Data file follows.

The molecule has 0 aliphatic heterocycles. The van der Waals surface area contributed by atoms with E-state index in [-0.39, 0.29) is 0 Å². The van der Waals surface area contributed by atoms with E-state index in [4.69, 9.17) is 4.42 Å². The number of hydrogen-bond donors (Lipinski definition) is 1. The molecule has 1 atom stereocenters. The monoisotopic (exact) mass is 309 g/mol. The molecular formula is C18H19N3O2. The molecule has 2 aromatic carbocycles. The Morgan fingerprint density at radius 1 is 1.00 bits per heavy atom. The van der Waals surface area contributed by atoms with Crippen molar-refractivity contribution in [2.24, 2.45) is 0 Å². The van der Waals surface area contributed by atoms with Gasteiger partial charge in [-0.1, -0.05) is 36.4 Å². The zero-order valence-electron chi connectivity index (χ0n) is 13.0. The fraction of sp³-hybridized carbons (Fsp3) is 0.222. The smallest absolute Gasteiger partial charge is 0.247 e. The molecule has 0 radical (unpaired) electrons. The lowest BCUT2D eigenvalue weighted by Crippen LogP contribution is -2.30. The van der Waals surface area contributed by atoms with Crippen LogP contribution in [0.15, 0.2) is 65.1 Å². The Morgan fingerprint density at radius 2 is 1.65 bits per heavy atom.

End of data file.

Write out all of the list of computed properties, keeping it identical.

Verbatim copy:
The molecule has 0 aliphatic heterocycles. The van der Waals surface area contributed by atoms with E-state index in [-0.39, 0.29) is 0 Å². The van der Waals surface area contributed by atoms with E-state index in [4.69, 9.17) is 4.42 Å². The number of hydrogen-bond donors (Lipinski definition) is 1. The molecule has 1 atom stereocenters. The monoisotopic (exact) mass is 309 g/mol. The molecular formula is C18H19N3O2. The molecule has 2 aromatic carbocycles. The Morgan fingerprint density at radius 1 is 1.00 bits per heavy atom. The van der Waals surface area contributed by atoms with Crippen molar-refractivity contribution in [2.24, 2.45) is 0 Å². The van der Waals surface area contributed by atoms with Gasteiger partial charge in [-0.1, -0.05) is 36.4 Å². The zero-order valence-electron chi connectivity index (χ0n) is 13.0. The fraction of sp³-hybridized carbons (Fsp3) is 0.222. The smallest absolute Gasteiger partial charge is 0.247 e. The molecule has 0 radical (unpaired) electrons. The lowest BCUT2D eigenvalue weighted by Crippen LogP contribution is -2.30. The van der Waals surface area contributed by atoms with Crippen LogP contribution in [0.15, 0.2) is 65.1 Å². The Morgan fingerprint density at radius 2 is 1.65 bits per heavy atom.